When my friend and colleague in analysis of Middle Eastern and global issues Dr. Adib Nehmeh speaks, I listen carefully, because his insights always clarify critical aspects of the current violent conditions around our region that deserve wider appreciation.
Credible, honest analysis by Dr. Nehmeh and others at a United Nations workshop in Beirut this week can help us get to the heart of an issue at hand. It can help us avoid the alluring but diversionary dramatics offered by political and media figures and others who prioritize fame, fortune, and entertainment over sensible analysis of our core problems, and in so doing it helps us chart a path to working together to find appropriate solutions to them.
So when I attended a two-day workshop this week at the United Nations Economic and Social Commission for Western Asia (ESCWA) in Beirut entitled “Governance and Institutional Transformations in Conflict-Affected Arab Countries,” I expected to participate in some spirited discussions on the problems facing many Arab states and some of the possible solutions to them in post-conflict times to come. The host unit within ESCWA, the “Emerging and Conflict Related Issues Division,” is respected for arranging useful gatherings like this one, anchored in thoughtful and substantive background papers, and resulting in very pertinent synthesis reports and recommendations.
Very substantive and spirited presentations and discussions by two dozen experts from many countries and sectors analyzed why there is so much tension, violence, and state fragmentation across Arab lands, and what can be done in future to rebuild stable governance systems. Regional conflicts have killed and injured millions of people, mostly civilians, and displaced over 22 million others. Beyond the ravages to human lives and socioeconomic opportunities, chronic conflict has also shattered state and social institutions, polarized societies, and fractured social cohesion. Terror from our region increasingly plagues other countries.
Erratic social, political, economic, and administrative accountability mechanisms throughout the Arab region have long marginalized tens of millions of people; this has led to massive unmet human needs, rising poverty, widening income inequality, high unemployment, limited political representation, and the consequent threats to pluralism and social cohesion. The workshop sought to explore how credible, legitimate, and effective governance structures in conflict-affected contexts can be reconstructed one day when societies transform out of conflict.
Adib Nehmeh provided a very succinct comment that captured for me the important wider contexts that help explain why the Arab World in the past several decades has descended into its current state of violence and fragmentation. He noted: “The Arab region has for the most part not created stable, productive, and equitable civil states defined by modernity’s benefits because for decades it has functioned under three simultaneous dominant contexts: neo-patrimonial states, neo-patriarchal societies, and neo-liberal peripheral economies.”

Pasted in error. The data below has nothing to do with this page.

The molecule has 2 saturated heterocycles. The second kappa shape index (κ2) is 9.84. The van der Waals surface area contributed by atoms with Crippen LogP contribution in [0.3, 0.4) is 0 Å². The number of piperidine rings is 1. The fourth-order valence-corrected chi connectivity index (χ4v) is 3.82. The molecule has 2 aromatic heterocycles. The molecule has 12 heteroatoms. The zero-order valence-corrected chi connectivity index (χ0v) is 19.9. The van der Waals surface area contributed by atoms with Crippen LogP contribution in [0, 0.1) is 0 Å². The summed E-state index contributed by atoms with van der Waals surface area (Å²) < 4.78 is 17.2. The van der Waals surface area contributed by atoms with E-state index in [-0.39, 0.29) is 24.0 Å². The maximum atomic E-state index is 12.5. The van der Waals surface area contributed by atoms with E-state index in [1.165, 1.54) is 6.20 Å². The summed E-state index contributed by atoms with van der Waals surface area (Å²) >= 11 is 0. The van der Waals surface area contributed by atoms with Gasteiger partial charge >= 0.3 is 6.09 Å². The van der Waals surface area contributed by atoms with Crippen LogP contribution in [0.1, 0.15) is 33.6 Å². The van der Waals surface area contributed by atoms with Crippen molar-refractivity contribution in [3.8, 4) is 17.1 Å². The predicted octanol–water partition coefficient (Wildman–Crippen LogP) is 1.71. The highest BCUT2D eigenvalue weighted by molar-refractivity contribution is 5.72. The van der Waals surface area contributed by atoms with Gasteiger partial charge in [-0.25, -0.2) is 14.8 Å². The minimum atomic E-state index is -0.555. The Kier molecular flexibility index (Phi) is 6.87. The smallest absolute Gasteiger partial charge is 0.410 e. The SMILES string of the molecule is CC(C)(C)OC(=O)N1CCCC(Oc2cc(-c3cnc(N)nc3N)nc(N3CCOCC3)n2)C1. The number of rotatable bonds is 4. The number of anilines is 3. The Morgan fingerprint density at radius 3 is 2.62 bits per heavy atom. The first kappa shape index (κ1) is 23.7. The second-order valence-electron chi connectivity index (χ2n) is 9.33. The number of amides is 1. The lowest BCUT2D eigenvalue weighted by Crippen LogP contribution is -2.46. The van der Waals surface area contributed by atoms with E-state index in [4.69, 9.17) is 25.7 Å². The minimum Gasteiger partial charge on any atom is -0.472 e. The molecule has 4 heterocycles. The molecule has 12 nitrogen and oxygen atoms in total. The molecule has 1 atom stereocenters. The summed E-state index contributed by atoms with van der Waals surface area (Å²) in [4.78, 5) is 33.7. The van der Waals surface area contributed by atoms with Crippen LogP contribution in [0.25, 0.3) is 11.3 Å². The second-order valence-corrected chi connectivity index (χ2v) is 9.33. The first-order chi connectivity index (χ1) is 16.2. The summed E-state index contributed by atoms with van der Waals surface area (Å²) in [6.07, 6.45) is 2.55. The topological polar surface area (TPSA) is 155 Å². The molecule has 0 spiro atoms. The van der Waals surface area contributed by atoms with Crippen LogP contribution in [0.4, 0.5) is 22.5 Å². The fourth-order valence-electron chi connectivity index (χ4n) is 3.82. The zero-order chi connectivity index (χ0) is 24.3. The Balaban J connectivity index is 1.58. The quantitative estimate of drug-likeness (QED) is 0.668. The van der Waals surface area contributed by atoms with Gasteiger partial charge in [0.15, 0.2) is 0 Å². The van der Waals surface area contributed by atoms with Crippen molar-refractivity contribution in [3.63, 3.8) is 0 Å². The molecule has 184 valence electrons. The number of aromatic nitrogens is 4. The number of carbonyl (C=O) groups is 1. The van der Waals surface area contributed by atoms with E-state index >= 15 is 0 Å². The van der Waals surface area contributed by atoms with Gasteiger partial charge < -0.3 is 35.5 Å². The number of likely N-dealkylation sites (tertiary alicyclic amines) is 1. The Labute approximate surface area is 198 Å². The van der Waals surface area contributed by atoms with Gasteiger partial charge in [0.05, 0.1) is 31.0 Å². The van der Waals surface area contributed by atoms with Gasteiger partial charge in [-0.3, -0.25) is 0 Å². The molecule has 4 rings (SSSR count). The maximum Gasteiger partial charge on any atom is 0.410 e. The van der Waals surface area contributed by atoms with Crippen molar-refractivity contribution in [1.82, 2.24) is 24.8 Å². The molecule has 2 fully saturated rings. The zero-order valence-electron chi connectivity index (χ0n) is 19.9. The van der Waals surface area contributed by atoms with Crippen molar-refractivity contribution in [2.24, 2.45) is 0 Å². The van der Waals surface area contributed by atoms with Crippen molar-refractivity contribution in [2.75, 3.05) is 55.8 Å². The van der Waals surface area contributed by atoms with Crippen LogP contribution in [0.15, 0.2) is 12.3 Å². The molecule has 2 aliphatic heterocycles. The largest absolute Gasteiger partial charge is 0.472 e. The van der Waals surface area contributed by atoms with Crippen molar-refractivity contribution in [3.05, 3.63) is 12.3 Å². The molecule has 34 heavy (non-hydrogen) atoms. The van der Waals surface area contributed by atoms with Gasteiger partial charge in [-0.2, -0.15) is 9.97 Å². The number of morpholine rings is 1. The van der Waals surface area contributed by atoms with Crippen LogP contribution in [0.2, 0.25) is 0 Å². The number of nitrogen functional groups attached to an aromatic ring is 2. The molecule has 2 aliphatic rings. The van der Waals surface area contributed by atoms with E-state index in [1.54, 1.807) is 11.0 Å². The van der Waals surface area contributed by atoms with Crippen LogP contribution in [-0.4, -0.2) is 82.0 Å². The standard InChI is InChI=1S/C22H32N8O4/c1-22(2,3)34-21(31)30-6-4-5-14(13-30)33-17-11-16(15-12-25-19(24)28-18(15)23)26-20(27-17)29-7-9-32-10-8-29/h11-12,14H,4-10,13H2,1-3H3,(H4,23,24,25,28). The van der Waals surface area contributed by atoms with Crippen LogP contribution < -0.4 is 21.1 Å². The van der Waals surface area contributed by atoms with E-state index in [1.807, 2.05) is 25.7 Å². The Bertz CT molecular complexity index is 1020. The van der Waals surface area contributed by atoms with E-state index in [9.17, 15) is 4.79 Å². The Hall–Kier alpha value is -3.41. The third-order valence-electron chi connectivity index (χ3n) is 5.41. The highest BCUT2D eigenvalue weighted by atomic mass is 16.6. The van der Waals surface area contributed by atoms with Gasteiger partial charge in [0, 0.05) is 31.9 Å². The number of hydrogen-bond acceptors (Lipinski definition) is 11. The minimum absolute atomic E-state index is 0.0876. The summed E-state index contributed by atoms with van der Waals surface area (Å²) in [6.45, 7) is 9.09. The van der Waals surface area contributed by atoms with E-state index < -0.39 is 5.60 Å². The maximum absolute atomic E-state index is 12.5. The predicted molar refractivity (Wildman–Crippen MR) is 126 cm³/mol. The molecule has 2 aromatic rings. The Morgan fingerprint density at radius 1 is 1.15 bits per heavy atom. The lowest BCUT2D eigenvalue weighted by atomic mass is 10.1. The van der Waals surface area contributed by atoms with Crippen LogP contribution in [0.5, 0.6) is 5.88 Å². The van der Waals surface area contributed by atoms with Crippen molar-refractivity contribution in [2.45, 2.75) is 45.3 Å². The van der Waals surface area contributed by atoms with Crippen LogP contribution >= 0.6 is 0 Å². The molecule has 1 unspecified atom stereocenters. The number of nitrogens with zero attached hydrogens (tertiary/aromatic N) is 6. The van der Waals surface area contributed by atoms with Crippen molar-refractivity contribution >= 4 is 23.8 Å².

Any indigenous or foreign analysis of the conditions and trends in the Arab World that ignores these three critical factors will always come up short in both understanding why our region is in such a mess, and in suggesting appropriate policy responses by Arab or foreign governments. The three simultaneous defining realities of the contemporary Arab world that Dr. Nehmeh points to have totally shattered any possibility of ordinary citizens drawing on their wellspring of decent values to shape productive, satisfying, and stable societies. Since the 1970s—when military-based families consolidated their hold over Arab power structures—citizens and states have never had the opportunity to negotiate a social contract that served their common rights and aspirations.
Hundreds of millions of Arab men and women have remained almost totally disenfranchised since then, due to a deadly combination that few other societies around the world have endured for decades on end: autocratic government systems anchored in military and security rule, conservative and increasingly defensive social structures (family, tribe, sect, ethnicity), and sustained economic pauperization and vulnerability heavily reflecting global neo-liberal rules that favor corporate profits and crony capitalism interests over human and citizen rights. (We have suffered other negative impacts from constant foreign military action in our region, and the many consequences of the Arab-Israeli conflict.)
The three power realities that Dr. Nehmeh mentions provide as good a starting point as I know of for serious attempts to analyze or correct the threats that face our societies, and that increasingly spill over into foreign countries. They provide critical clues to the underlying reasons for our tensions, violence, polarization, sectarianism, fragmentation, and other ailments.
The bad news is that if these underlying drivers of citizen disenfranchisement and discontent are ignored—as they continue to be in prevailing Arab and foreign analyses and policies—we should only expect current trends to worse. The good news is that all these problems have been caused by faulty policies implemented by human beings, and all of them can be corrected by more sensible and responsible human beings—but only people who dare to understand and then correct the distortions and constraints that are so well captured by Dr. Nehmeh’s succinct three-point summary.
Rami G. Khouri is published twice weekly in the Daily Star. He was founding director and now senior policy fellow of the Issam Fares Institute for Public Policy and International Affairs at the American University of Beirut. On Twitter: @ramikhouri.
Copyright ©2015 Rami G. Khouri — distributed by Agence Global